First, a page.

Though much of his research and personal effects were eventually returned to surviving family members, or donated to museums for posterity, Tesla’s possessions were confiscated by the Office of Alien Property (yes, that was really a thing) soon after his death. The infamous so-called “missing papers” of Tesla’s, including schematics for a rumoured “death ray” technology, are considered by some to remain a classified asset of the U.S. government.

5. Tesla wasn’t infallible

Many of his ideas were brilliant and ultimately workable, but not all of them. One example was an 185-foot tower built on Long Island to suck electricity out of the air and send it through the earth. It did not work, Tesla eventually became broke, and the tower was torn down in 1917.

6. Tesla really cared

Tesla may have been a man of science, but he was also an environmentalist and humanist who believed energy sources should be renewable, and who placed the good of humanity as a whole above his own personal gain. The latter attitude, while noble, worked against him more often than not—as documented in Tesla’s Monumental Genius: The First to Tap the Power of Niagara Falls.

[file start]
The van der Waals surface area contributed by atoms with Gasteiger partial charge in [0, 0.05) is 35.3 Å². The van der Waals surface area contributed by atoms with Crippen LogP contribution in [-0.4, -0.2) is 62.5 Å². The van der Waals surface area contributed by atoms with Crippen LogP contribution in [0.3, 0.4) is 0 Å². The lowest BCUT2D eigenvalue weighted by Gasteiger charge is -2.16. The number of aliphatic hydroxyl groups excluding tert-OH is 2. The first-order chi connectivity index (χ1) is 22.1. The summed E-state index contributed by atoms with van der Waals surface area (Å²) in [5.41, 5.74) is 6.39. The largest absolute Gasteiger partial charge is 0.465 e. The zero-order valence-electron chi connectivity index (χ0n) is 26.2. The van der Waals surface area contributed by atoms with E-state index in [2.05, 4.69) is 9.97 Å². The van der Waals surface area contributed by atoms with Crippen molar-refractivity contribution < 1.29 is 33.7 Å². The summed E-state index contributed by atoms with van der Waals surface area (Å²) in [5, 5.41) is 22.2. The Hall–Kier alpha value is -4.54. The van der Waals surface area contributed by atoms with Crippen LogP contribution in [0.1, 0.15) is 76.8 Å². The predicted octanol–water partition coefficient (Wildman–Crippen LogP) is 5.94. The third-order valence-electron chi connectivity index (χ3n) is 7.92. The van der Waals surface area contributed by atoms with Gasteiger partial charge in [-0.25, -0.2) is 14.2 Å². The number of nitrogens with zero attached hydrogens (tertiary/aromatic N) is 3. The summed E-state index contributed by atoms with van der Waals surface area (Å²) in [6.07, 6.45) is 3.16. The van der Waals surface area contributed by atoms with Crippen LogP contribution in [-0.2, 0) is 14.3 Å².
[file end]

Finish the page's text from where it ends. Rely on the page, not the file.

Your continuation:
7. Tesla was a pool shark and a high roller

Like the hustlers in The Colour of Money, Tesla was an accomplished pool player who played almost every night, regularly pocketing a few quarters each time—about $15 in today’s money. He also lived at the Waldorf Astoria at the height of his popularity and success, although his fortunes turned later in life.

8. Tesla was a funny guy

As a well-known personality, Tesla was friends or neighbours with quite a few other famous people in his day, including Rudyard Kipling and Mark Twain. He reportedly referred to the decorated writer Kipling as an “inkspiller” after having dinner with him, and gave Twain the scare of his life when he invited the famous novelist to try his “earthquake machine,” which had Twain literally running for the bathroom.